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Water Gap, California

Erosional Landform Pictures


Water gaps are steep-sided river valleys that appear to have cut through a range of mountains. (more below)
Where rivers punch through mountains
Photo (c) 2003 Andrew Alden, licensed to About.com (fair use policy)
This water gap is in the hills on the west side of California's Central Valley, and the gorge was created by Corral Hollow Creek. In front of the water gap is a large, imperceptibly sloping alluvial fan.

Water gaps can be created in two ways. This water gap was made the first way: the stream was there before the hills began to rise, and it maintained its course, cutting down as fast as the land rose. Geologists call such a stream an antecedent stream. See three more examples: Del Puerto and Berryessa gaps in California and Wallula Gap in Washington.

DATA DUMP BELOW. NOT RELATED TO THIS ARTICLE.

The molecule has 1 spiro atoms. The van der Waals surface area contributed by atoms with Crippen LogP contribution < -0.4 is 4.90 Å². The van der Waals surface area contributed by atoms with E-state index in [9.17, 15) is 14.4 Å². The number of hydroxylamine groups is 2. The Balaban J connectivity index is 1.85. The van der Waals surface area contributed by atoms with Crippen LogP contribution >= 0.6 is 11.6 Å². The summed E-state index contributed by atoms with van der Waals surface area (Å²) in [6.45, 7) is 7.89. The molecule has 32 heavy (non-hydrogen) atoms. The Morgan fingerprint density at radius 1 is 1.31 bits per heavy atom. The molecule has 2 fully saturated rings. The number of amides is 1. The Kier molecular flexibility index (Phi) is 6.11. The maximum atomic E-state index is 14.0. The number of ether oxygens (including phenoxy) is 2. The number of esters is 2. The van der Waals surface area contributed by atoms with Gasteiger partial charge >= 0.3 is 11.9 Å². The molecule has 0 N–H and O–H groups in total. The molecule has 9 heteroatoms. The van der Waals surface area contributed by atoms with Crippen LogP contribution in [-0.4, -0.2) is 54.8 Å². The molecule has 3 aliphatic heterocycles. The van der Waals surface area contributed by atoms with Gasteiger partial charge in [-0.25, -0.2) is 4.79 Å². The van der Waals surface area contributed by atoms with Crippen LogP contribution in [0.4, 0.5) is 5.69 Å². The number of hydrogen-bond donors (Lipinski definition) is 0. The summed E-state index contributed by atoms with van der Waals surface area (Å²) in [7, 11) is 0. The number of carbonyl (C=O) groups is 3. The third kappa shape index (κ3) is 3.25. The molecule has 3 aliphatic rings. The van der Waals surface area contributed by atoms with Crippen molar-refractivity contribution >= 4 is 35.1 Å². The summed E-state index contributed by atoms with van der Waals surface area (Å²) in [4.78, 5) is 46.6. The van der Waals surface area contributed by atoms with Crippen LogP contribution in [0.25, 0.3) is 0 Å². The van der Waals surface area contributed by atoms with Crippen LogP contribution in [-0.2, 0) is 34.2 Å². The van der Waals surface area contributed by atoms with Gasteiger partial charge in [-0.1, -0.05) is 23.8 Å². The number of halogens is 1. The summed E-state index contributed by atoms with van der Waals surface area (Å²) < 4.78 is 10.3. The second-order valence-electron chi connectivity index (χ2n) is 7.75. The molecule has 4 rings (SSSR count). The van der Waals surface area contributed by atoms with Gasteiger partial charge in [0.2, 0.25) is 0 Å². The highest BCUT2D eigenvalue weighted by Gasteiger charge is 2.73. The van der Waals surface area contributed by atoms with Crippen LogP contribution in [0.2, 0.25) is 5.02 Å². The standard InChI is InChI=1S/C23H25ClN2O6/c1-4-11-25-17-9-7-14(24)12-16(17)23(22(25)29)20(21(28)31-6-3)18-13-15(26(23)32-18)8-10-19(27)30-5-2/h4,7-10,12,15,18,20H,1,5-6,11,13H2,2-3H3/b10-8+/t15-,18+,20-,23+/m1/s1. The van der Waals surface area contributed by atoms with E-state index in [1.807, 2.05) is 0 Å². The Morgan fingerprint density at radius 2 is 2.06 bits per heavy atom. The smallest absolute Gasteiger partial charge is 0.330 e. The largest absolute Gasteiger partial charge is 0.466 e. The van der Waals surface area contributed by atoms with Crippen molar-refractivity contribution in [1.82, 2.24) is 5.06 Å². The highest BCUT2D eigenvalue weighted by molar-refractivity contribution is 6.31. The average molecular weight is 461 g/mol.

The other way of forming a water gap is by stream erosion that uncovers an older structure, such as an anticline; in effect the stream is draped over the emerging structure and cuts a gorge across it. Geologists call such a stream a resequent stream. Many water gaps in the eastern U.S. mountains are of this type, as is the cut made by the Green River across the Uinta Mountains in Utah.

A water gap is not guaranteed. If the stream cannot cut fast enough, or if its course is abandoned because of stream capture or some other reason, a small gap might result without a stream in it, perched high on a ridge. That is called a wind gap.

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